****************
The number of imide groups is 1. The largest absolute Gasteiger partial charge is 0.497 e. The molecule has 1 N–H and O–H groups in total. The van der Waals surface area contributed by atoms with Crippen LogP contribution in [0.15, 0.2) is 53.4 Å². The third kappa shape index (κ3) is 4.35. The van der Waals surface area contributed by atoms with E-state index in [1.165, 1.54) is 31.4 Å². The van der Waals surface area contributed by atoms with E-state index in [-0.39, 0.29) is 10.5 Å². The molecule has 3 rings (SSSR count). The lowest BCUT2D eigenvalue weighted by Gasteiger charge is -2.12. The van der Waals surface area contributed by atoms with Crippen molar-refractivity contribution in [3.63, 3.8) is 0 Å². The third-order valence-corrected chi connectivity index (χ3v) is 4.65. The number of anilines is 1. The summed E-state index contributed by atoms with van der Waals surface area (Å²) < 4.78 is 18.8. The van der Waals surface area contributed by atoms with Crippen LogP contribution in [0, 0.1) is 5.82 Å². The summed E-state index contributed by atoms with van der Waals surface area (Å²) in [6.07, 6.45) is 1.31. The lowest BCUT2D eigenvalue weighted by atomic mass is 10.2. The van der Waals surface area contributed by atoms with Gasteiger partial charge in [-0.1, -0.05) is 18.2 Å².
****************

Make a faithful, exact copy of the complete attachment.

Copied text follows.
The number of imide groups is 1. The largest absolute Gasteiger partial charge is 0.497 e. The molecule has 1 N–H and O–H groups in total. The van der Waals surface area contributed by atoms with Crippen LogP contribution in [0.15, 0.2) is 53.4 Å². The third kappa shape index (κ3) is 4.35. The van der Waals surface area contributed by atoms with E-state index in [1.165, 1.54) is 31.4 Å². The van der Waals surface area contributed by atoms with E-state index in [-0.39, 0.29) is 10.5 Å². The molecule has 3 rings (SSSR count). The lowest BCUT2D eigenvalue weighted by Gasteiger charge is -2.12. The van der Waals surface area contributed by atoms with Crippen molar-refractivity contribution in [3.63, 3.8) is 0 Å². The third-order valence-corrected chi connectivity index (χ3v) is 4.65. The number of anilines is 1. The summed E-state index contributed by atoms with van der Waals surface area (Å²) < 4.78 is 18.8. The van der Waals surface area contributed by atoms with Crippen LogP contribution in [0, 0.1) is 5.82 Å². The summed E-state index contributed by atoms with van der Waals surface area (Å²) in [6.07, 6.45) is 1.31. The lowest BCUT2D eigenvalue weighted by atomic mass is 10.2. The van der Waals surface area contributed by atoms with Gasteiger partial charge in [-0.1, -0.05) is 18.2 Å².